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A new vision of the hot and energetic Universe

ESA selects the scientific subject for its next great space mission, a proposed international team, whose coordinators include the researcher Xavier Barcons, at IFCA

The Committee of the ESA Scientific Program (European Space Agency) has just decided that the scientific subject that will address its next great space mission, whose launch is expected in 2028, will be "The hot and energetic Universe". The topic was proposed by a large international team, whose coordinators include Xavier Barcons, from the Institute of Physics in Cantabria (Joint CSIC and the UC Center).

Once the selections has been made, the same team is already working to elaborate a concept of space mission which is capable of addressing the most burning issues in Astrophysics within this subject. The advanced telescope for high Astrophysics (Athena, in English) will provide angular resolution, collection area, spectral resolution, sensitivity and a tracking ability, necessary to revolutionize our view of the hot and energetic universe.

How was ordinary matter grouped to form the large-scale structures that we see in the current Universe? How have giant black holes grown throughout cosmic history and shaped the Universe? These are some of the most important questions in modern astronomy that the next great ESA scientific mission will answer.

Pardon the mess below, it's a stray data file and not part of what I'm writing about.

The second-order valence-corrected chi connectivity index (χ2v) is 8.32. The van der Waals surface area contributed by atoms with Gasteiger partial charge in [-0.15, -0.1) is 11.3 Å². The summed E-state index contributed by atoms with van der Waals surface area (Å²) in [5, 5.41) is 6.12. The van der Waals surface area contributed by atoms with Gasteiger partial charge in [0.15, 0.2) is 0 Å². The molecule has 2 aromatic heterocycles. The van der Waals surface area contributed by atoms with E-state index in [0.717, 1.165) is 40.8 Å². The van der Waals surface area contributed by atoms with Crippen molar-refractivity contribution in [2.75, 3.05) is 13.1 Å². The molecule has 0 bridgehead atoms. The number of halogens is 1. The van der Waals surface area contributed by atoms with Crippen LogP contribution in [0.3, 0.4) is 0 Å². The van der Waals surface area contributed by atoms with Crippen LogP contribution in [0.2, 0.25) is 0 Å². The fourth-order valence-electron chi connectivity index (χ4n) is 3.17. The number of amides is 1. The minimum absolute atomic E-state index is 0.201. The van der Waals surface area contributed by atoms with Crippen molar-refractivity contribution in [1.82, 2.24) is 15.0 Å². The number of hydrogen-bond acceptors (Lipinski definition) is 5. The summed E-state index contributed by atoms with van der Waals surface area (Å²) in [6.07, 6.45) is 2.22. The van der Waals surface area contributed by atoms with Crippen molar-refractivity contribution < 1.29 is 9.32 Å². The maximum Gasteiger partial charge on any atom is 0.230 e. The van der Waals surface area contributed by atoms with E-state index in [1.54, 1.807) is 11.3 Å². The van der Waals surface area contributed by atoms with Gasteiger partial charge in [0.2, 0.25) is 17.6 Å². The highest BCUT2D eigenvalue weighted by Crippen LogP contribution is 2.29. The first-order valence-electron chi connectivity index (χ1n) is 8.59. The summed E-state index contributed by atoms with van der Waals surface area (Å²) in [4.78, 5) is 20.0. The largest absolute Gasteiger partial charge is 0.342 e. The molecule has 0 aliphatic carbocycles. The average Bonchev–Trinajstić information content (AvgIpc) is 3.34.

Barcons has stated that "after almost 15 years of scientific work and cooperation around this idea, it is very comforting to see that ESA has decided that this is the object of its next scientific mission". The collaboration of Athena, which presented a White Book proposing this scientific subject," is composed of an impressive group of more than 200 scientists, supported by another 1,000 researchers. Now we must continue working to define in detail what the Astronomical Observatory of x-rays, which we need to understand the hot and energetic Universe, should be like".